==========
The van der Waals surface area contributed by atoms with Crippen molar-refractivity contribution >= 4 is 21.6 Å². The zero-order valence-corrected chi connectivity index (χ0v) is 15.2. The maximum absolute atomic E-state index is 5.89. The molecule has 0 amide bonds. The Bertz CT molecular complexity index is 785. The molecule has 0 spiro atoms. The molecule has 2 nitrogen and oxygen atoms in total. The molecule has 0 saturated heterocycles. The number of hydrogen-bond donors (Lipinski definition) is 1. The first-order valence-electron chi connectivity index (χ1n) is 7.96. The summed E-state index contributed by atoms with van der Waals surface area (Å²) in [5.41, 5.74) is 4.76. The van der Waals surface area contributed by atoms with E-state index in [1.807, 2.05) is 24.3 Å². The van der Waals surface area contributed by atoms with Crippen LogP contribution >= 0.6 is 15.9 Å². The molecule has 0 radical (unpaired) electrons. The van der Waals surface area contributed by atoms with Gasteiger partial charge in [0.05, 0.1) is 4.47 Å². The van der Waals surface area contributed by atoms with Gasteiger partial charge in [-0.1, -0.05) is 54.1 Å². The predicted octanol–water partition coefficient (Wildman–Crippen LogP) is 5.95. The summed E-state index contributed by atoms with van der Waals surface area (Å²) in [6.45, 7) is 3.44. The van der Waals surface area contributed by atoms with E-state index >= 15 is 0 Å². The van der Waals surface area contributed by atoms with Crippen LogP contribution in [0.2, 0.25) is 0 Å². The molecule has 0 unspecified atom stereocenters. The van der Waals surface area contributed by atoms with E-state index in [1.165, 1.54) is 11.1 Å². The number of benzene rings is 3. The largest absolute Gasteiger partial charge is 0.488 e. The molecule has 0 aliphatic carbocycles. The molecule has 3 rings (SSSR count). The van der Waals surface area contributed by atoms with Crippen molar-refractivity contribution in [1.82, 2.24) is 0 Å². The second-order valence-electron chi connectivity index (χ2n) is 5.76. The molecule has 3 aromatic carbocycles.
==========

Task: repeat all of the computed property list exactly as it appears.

The van der Waals surface area contributed by atoms with Crippen molar-refractivity contribution >= 4 is 21.6 Å². The zero-order valence-corrected chi connectivity index (χ0v) is 15.2. The maximum absolute atomic E-state index is 5.89. The molecule has 0 amide bonds. The Bertz CT molecular complexity index is 785. The molecule has 0 spiro atoms. The molecule has 2 nitrogen and oxygen atoms in total. The molecule has 0 saturated heterocycles. The number of hydrogen-bond donors (Lipinski definition) is 1. The first-order valence-electron chi connectivity index (χ1n) is 7.96. The summed E-state index contributed by atoms with van der Waals surface area (Å²) in [5.41, 5.74) is 4.76. The van der Waals surface area contributed by atoms with E-state index in [1.807, 2.05) is 24.3 Å². The van der Waals surface area contributed by atoms with Crippen LogP contribution >= 0.6 is 15.9 Å². The molecule has 0 radical (unpaired) electrons. The van der Waals surface area contributed by atoms with Gasteiger partial charge in [0.05, 0.1) is 4.47 Å². The van der Waals surface area contributed by atoms with Gasteiger partial charge in [-0.1, -0.05) is 54.1 Å². The predicted octanol–water partition coefficient (Wildman–Crippen LogP) is 5.95. The summed E-state index contributed by atoms with van der Waals surface area (Å²) in [6.45, 7) is 3.44. The van der Waals surface area contributed by atoms with E-state index >= 15 is 0 Å². The van der Waals surface area contributed by atoms with Crippen LogP contribution in [0.2, 0.25) is 0 Å². The molecule has 0 unspecified atom stereocenters. The van der Waals surface area contributed by atoms with E-state index in [1.165, 1.54) is 11.1 Å². The number of benzene rings is 3. The largest absolute Gasteiger partial charge is 0.488 e. The molecule has 0 aliphatic carbocycles. The molecule has 3 rings (SSSR count). The van der Waals surface area contributed by atoms with Crippen molar-refractivity contribution in [1.82, 2.24) is 0 Å². The second-order valence-electron chi connectivity index (χ2n) is 5.76. The molecule has 3 aromatic carbocycles.